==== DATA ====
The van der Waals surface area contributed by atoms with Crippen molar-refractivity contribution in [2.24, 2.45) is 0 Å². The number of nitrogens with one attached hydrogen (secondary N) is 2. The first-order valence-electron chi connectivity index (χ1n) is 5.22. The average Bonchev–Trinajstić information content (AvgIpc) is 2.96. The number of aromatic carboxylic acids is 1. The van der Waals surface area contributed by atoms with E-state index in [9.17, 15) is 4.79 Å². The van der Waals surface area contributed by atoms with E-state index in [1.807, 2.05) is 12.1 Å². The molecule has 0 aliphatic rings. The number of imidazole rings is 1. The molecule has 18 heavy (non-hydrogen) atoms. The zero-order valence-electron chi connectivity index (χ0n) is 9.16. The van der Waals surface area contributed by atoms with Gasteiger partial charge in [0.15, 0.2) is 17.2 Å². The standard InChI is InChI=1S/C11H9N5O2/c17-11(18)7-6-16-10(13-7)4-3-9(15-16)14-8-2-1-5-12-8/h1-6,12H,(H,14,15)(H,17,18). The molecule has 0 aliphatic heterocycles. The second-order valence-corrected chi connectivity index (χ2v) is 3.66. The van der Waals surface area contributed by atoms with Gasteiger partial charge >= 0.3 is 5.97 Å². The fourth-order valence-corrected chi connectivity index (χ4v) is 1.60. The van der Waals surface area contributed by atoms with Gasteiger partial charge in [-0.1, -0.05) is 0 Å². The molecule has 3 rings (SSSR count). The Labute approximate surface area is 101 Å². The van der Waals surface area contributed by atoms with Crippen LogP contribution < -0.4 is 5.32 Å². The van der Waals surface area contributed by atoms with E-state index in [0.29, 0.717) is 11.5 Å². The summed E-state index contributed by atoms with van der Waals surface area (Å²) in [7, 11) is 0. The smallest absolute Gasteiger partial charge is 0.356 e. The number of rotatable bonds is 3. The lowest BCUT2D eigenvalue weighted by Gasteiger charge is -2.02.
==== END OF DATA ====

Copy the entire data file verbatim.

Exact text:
The van der Waals surface area contributed by atoms with Crippen molar-refractivity contribution in [2.24, 2.45) is 0 Å². The number of nitrogens with one attached hydrogen (secondary N) is 2. The first-order valence-electron chi connectivity index (χ1n) is 5.22. The average Bonchev–Trinajstić information content (AvgIpc) is 2.96. The number of aromatic carboxylic acids is 1. The van der Waals surface area contributed by atoms with E-state index in [9.17, 15) is 4.79 Å². The van der Waals surface area contributed by atoms with E-state index in [1.807, 2.05) is 12.1 Å². The molecule has 0 aliphatic rings. The number of imidazole rings is 1. The molecule has 18 heavy (non-hydrogen) atoms. The zero-order valence-electron chi connectivity index (χ0n) is 9.16. The van der Waals surface area contributed by atoms with Gasteiger partial charge in [0.15, 0.2) is 17.2 Å². The standard InChI is InChI=1S/C11H9N5O2/c17-11(18)7-6-16-10(13-7)4-3-9(15-16)14-8-2-1-5-12-8/h1-6,12H,(H,14,15)(H,17,18). The molecule has 0 aliphatic heterocycles. The second-order valence-corrected chi connectivity index (χ2v) is 3.66. The van der Waals surface area contributed by atoms with Gasteiger partial charge >= 0.3 is 5.97 Å². The fourth-order valence-corrected chi connectivity index (χ4v) is 1.60. The van der Waals surface area contributed by atoms with Gasteiger partial charge in [-0.1, -0.05) is 0 Å². The molecule has 3 rings (SSSR count). The Labute approximate surface area is 101 Å². The van der Waals surface area contributed by atoms with Crippen LogP contribution < -0.4 is 5.32 Å². The van der Waals surface area contributed by atoms with E-state index in [0.29, 0.717) is 11.5 Å². The summed E-state index contributed by atoms with van der Waals surface area (Å²) in [7, 11) is 0. The smallest absolute Gasteiger partial charge is 0.356 e. The number of rotatable bonds is 3. The lowest BCUT2D eigenvalue weighted by Gasteiger charge is -2.02.